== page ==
I wanted to tell you how I was doing with giving up worrying and taking up hope for Lent. Not very well is the answer. I have been worrying a lot. Not the stomach-sickening, paralyzing kind of worry, but the sneaky, persistent sort that makes me feel miserable before I can figure out why.
It is so alien to my nature to hope. It feels false, like I am wearing an outfit I don’t like. And our culture in general, in the arts specifically, equates hope with rose-colored glasses and chasing rainbows. I can’t even estimate the number of times I have read that a TV series has “improved” because this season the storyline is darker, or an actor is excited her character has taken a dark turn.
I understand why artists turn to dark themes. They believe that can get more dramatic mileage out of the destruction of a marriage than the restoration of one, out of a best friend’s betrayal than her faithfulness.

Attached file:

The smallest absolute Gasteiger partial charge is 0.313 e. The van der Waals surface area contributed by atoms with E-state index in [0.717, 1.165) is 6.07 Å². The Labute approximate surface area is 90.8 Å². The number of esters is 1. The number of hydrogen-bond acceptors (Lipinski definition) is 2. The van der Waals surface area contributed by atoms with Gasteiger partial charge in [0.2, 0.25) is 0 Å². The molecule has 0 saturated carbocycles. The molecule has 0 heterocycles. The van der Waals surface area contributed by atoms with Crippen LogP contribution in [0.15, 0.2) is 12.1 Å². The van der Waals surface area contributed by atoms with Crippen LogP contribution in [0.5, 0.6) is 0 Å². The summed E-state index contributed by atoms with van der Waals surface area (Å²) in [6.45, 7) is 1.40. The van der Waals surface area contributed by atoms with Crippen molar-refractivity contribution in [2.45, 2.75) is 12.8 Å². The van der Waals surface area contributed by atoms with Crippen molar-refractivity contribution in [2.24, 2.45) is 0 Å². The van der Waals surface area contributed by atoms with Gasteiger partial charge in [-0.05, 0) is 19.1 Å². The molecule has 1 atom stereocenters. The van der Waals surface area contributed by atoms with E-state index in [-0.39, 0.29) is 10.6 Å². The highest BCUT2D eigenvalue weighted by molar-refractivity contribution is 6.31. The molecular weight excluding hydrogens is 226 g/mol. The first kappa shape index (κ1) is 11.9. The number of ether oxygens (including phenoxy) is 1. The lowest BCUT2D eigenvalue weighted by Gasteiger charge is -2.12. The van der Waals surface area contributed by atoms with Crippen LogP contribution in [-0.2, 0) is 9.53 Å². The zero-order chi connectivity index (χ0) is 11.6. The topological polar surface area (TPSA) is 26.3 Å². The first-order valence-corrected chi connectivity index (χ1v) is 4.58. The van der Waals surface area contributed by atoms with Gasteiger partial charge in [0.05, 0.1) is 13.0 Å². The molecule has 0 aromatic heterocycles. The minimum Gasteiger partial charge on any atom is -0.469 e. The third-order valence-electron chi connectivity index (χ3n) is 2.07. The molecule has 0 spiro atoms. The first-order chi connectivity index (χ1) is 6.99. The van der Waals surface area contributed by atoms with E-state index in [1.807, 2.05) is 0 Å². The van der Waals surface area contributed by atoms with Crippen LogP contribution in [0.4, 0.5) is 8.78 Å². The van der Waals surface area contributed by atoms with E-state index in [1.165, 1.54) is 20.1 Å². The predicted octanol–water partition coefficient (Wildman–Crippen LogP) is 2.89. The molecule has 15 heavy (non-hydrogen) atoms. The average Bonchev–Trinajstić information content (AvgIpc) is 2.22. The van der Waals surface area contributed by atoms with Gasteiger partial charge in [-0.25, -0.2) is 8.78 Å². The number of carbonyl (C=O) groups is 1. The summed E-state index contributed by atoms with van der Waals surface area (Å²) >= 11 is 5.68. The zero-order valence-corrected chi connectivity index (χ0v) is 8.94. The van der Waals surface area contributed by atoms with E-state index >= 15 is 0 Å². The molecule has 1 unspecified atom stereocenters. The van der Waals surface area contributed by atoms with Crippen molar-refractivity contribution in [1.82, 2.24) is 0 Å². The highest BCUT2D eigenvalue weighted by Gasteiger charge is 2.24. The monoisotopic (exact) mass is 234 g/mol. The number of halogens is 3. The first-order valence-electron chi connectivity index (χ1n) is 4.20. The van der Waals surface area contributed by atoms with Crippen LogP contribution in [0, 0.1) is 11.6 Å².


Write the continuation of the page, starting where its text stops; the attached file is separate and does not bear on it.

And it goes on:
But it’s extremely difficult to live with such depressing expectations. Since my feelings in this area often trick me, I will go with what I know, and what I know about hope I have found in the following verses:
Psalm 31:24: “Be strong and take heart, all you who hope in the Lord.”
Psalm 42:5: “Why are you downcast, O my soul? Why so disturbed within me? Put your hope in God, for I will yet praise him, my Savior and my God.”
Hebrews 6:19: “We have this hope as an anchor for the soul, firm and secure.”
This is one I love Jeremiah 29:11: ” ‘For I know the plans I have for you,’ declares the Lord, ‘plans to proper you and not to harm you, plans to give you hope and a future.'”
Yesterday I actively hoped instead of worried about a problem. I felt my heart grow lighter. I came to the conclusion that since neither hoping or worrying changes the outcome of a situation in reality, I might as well hope. Like any other skill, I have to practice it.